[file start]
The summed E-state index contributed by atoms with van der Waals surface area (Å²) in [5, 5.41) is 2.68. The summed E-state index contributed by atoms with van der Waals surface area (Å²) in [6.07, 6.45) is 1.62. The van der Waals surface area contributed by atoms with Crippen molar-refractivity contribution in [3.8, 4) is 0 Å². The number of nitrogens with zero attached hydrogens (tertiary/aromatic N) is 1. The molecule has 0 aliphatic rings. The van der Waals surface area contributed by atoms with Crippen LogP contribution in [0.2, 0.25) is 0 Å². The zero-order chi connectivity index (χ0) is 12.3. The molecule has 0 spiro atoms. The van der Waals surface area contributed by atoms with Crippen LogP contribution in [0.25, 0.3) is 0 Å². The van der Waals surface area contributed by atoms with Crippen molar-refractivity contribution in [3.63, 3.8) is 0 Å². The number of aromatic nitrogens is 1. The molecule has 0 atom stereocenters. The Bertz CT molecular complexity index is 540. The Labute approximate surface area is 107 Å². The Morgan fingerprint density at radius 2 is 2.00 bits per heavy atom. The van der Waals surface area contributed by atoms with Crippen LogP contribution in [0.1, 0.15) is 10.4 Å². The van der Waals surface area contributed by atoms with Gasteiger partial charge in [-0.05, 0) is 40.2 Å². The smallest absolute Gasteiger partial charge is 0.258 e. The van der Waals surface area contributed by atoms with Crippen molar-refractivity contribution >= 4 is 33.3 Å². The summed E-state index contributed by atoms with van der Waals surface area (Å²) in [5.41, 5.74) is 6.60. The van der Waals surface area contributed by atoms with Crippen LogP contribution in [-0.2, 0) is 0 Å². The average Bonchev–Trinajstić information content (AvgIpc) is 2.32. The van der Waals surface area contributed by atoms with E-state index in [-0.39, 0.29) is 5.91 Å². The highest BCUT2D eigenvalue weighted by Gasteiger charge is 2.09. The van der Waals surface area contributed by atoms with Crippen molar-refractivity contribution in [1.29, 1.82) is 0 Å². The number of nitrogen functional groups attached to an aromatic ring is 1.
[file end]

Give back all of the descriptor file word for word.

The summed E-state index contributed by atoms with van der Waals surface area (Å²) in [5, 5.41) is 2.68. The summed E-state index contributed by atoms with van der Waals surface area (Å²) in [6.07, 6.45) is 1.62. The van der Waals surface area contributed by atoms with Crippen molar-refractivity contribution in [3.8, 4) is 0 Å². The number of nitrogens with zero attached hydrogens (tertiary/aromatic N) is 1. The molecule has 0 aliphatic rings. The van der Waals surface area contributed by atoms with Crippen LogP contribution in [0.2, 0.25) is 0 Å². The zero-order chi connectivity index (χ0) is 12.3. The molecule has 0 spiro atoms. The van der Waals surface area contributed by atoms with Crippen LogP contribution in [0.25, 0.3) is 0 Å². The van der Waals surface area contributed by atoms with Crippen molar-refractivity contribution in [3.63, 3.8) is 0 Å². The number of aromatic nitrogens is 1. The molecule has 0 atom stereocenters. The Bertz CT molecular complexity index is 540. The Labute approximate surface area is 107 Å². The Morgan fingerprint density at radius 2 is 2.00 bits per heavy atom. The van der Waals surface area contributed by atoms with Crippen LogP contribution in [0.1, 0.15) is 10.4 Å². The van der Waals surface area contributed by atoms with Gasteiger partial charge in [-0.05, 0) is 40.2 Å². The smallest absolute Gasteiger partial charge is 0.258 e. The van der Waals surface area contributed by atoms with Crippen molar-refractivity contribution >= 4 is 33.3 Å². The summed E-state index contributed by atoms with van der Waals surface area (Å²) in [5.41, 5.74) is 6.60. The van der Waals surface area contributed by atoms with Crippen LogP contribution in [-0.2, 0) is 0 Å². The average Bonchev–Trinajstić information content (AvgIpc) is 2.32. The van der Waals surface area contributed by atoms with E-state index in [-0.39, 0.29) is 5.91 Å². The highest BCUT2D eigenvalue weighted by Gasteiger charge is 2.09. The van der Waals surface area contributed by atoms with Crippen molar-refractivity contribution in [1.29, 1.82) is 0 Å². The number of nitrogen functional groups attached to an aromatic ring is 1.